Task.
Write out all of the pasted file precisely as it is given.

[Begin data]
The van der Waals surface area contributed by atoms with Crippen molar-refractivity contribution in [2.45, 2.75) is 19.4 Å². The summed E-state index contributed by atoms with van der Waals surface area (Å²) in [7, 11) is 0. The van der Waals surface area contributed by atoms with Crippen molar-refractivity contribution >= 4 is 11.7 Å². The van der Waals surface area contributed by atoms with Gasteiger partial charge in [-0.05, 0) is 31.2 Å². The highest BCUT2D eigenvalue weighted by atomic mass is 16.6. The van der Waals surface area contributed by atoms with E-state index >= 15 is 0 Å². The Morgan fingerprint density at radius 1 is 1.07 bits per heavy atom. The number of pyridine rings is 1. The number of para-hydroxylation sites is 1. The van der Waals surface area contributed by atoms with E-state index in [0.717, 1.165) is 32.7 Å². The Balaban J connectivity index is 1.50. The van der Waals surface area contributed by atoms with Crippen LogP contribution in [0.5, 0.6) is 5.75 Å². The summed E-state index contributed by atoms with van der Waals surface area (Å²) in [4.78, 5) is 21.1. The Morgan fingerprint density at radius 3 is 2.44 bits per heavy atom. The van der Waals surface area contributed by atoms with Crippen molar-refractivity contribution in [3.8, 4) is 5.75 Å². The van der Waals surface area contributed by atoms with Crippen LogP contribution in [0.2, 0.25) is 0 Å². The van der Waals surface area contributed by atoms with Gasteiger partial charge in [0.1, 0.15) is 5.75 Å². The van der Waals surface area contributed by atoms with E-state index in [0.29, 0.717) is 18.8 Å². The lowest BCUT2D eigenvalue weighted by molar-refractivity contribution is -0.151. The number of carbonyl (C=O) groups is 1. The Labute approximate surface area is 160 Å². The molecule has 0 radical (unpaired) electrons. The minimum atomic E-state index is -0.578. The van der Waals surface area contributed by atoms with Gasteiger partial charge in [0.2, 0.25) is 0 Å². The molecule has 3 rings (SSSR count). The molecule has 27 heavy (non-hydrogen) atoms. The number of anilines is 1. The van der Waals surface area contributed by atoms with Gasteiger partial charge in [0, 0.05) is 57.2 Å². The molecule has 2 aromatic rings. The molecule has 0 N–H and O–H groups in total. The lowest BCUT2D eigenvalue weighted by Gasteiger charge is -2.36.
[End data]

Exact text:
The van der Waals surface area contributed by atoms with Crippen molar-refractivity contribution in [2.45, 2.75) is 19.4 Å². The summed E-state index contributed by atoms with van der Waals surface area (Å²) in [7, 11) is 0. The van der Waals surface area contributed by atoms with Crippen molar-refractivity contribution >= 4 is 11.7 Å². The van der Waals surface area contributed by atoms with Gasteiger partial charge in [-0.05, 0) is 31.2 Å². The highest BCUT2D eigenvalue weighted by atomic mass is 16.6. The van der Waals surface area contributed by atoms with E-state index >= 15 is 0 Å². The Morgan fingerprint density at radius 1 is 1.07 bits per heavy atom. The number of pyridine rings is 1. The number of para-hydroxylation sites is 1. The van der Waals surface area contributed by atoms with E-state index in [0.717, 1.165) is 32.7 Å². The Balaban J connectivity index is 1.50. The van der Waals surface area contributed by atoms with Crippen LogP contribution in [0.5, 0.6) is 5.75 Å². The summed E-state index contributed by atoms with van der Waals surface area (Å²) in [4.78, 5) is 21.1. The Morgan fingerprint density at radius 3 is 2.44 bits per heavy atom. The van der Waals surface area contributed by atoms with Crippen molar-refractivity contribution in [3.8, 4) is 5.75 Å². The van der Waals surface area contributed by atoms with Crippen LogP contribution in [0.2, 0.25) is 0 Å². The van der Waals surface area contributed by atoms with Gasteiger partial charge in [0.1, 0.15) is 5.75 Å². The van der Waals surface area contributed by atoms with E-state index in [0.29, 0.717) is 18.8 Å². The lowest BCUT2D eigenvalue weighted by molar-refractivity contribution is -0.151. The number of carbonyl (C=O) groups is 1. The Labute approximate surface area is 160 Å². The molecule has 0 radical (unpaired) electrons. The minimum atomic E-state index is -0.578. The van der Waals surface area contributed by atoms with Gasteiger partial charge in [0.2, 0.25) is 0 Å². The molecule has 3 rings (SSSR count). The molecule has 27 heavy (non-hydrogen) atoms. The number of anilines is 1. The van der Waals surface area contributed by atoms with Gasteiger partial charge in [0, 0.05) is 57.2 Å². The molecule has 2 aromatic rings. The molecule has 0 N–H and O–H groups in total. The lowest BCUT2D eigenvalue weighted by Gasteiger charge is -2.36.